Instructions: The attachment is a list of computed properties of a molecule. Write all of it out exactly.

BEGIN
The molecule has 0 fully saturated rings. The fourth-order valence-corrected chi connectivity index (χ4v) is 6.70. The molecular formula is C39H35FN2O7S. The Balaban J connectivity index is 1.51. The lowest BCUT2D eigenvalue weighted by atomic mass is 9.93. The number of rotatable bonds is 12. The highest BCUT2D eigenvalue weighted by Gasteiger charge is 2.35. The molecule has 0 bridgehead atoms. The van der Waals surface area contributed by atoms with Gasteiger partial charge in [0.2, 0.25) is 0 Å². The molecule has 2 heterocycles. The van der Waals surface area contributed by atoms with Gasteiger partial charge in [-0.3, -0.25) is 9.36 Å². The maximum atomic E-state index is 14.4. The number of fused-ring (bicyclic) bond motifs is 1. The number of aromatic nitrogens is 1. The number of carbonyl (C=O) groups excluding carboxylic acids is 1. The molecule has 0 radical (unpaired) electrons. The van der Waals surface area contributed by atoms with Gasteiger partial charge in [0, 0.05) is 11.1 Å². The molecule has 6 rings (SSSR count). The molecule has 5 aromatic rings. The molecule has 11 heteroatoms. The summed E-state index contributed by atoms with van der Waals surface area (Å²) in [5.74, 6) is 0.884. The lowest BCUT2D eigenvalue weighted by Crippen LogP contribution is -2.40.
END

The molecule has 0 fully saturated rings. The fourth-order valence-corrected chi connectivity index (χ4v) is 6.70. The molecular formula is C39H35FN2O7S. The Balaban J connectivity index is 1.51. The lowest BCUT2D eigenvalue weighted by atomic mass is 9.93. The number of rotatable bonds is 12. The highest BCUT2D eigenvalue weighted by Gasteiger charge is 2.35. The molecule has 0 bridgehead atoms. The van der Waals surface area contributed by atoms with Gasteiger partial charge in [0.2, 0.25) is 0 Å². The molecule has 2 heterocycles. The van der Waals surface area contributed by atoms with Gasteiger partial charge in [-0.3, -0.25) is 9.36 Å². The maximum atomic E-state index is 14.4. The number of fused-ring (bicyclic) bond motifs is 1. The number of aromatic nitrogens is 1. The number of carbonyl (C=O) groups excluding carboxylic acids is 1. The molecule has 0 radical (unpaired) electrons. The van der Waals surface area contributed by atoms with Gasteiger partial charge in [0, 0.05) is 11.1 Å². The molecule has 6 rings (SSSR count). The molecule has 5 aromatic rings. The molecule has 11 heteroatoms. The summed E-state index contributed by atoms with van der Waals surface area (Å²) in [5.74, 6) is 0.884. The lowest BCUT2D eigenvalue weighted by Crippen LogP contribution is -2.40.